[ 2 minutes to read ]
My rating: 5 of 5 stars
I hardly know where to begin with this book because there are so many layers to it. We could look at it from different perspectives and gain valuable insights from each. For example, this book could be read as a book about conversion in general or conversion of a lesbian feminist in particular. This book could be read as a book about the Christian life–repentance, faith, discipleship, and sanctification. This book could be read as a book about mercy and sacrificial service. This book could be read as a book about hospitality, neighboring, and friendship. This book could be read as a book about adoption, diversity, and outreach. I could go on, but I think by now you are on the business end of the rapier.
With all this, you would think the book to be three times as long as it is, but it isn’t. The chapters are longish by market fads but the number of chapters is few and the overall book is 128 pages. It could be read in one sitting, or at least in a week, a few chunks at a time.
The book’s impact extends far beyond its catalog stats. The author tells the story of her life, focusing on a little over a decade in which she was born again, converted unto Jesus Christ. The narrative is incarnational and compelling. She does not gush. The emotions she feels and incites are deep running. The questions she asks are honest and embarrassing. Her insights and assessments are simple and challenging.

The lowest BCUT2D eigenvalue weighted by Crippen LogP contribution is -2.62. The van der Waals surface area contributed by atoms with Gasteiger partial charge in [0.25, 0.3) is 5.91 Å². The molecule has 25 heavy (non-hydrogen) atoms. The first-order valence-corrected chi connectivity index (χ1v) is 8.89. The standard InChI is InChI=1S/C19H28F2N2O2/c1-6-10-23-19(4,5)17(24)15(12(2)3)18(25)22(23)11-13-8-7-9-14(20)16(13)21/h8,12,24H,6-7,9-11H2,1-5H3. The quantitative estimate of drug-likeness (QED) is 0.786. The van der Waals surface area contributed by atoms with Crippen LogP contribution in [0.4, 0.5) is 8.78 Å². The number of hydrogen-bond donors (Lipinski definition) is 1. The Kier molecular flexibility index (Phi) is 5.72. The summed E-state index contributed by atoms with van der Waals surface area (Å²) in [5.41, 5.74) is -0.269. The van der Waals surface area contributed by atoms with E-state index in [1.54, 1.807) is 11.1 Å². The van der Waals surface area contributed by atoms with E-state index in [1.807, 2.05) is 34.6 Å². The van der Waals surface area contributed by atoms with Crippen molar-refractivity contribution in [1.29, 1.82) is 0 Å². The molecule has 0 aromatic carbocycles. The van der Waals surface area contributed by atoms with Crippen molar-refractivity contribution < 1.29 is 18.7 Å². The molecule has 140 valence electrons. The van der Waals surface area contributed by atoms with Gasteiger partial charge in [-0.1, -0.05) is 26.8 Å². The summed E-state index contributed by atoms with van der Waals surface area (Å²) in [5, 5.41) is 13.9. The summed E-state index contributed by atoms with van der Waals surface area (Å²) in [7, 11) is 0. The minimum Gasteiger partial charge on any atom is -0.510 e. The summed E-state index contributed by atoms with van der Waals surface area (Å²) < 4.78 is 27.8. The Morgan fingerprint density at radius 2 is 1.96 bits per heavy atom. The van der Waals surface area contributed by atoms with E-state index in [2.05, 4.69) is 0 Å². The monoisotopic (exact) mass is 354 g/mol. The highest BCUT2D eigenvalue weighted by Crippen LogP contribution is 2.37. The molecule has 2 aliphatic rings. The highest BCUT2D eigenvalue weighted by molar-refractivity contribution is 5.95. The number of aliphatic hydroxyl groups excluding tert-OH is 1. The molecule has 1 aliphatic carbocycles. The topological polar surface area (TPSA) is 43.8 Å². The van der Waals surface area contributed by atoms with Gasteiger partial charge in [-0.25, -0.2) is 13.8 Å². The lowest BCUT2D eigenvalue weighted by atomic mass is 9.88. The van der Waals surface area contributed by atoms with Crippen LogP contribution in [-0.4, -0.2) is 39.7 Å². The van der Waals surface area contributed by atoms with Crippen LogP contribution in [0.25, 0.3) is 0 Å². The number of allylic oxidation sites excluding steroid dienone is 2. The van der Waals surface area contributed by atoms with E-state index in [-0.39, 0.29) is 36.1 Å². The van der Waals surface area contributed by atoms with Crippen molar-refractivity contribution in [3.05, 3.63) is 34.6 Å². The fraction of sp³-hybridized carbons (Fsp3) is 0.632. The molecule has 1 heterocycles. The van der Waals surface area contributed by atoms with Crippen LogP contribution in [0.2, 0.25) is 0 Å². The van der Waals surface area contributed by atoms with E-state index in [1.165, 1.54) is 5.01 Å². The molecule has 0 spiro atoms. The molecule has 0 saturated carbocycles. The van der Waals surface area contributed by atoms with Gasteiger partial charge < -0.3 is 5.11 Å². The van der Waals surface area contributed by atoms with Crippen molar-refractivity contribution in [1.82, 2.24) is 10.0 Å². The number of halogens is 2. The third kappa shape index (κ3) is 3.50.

If you are to focus on one theme in reading this book, focus on the meta-theme of God’s grace. This is a story of God’s grace. God’s grace is not safe and tidy. Neither is grace a flat proposition. God’s grace is sharp, piercing, and dividing. Grace wounds and heals, kills and makes alive. Grace is dangerous and violent, but grace is always good and holy. Sin abounds but grace abounds much more. Grace is greater than all our sin. This grace is what we all need.
I highly recommend this book. It is not illicit nor gratuitous, but it is real and honest. Caricature sensibilities will be offended. As she writes in this book, “Rahab the Harlot. Mary Magdalene. We love these women between the pages of our Bible, but we don’t want to sit at the Lord’s Table with them.” Overall, we owe this sister a great debt of gratitude for opening up her home and inviting us in for a while.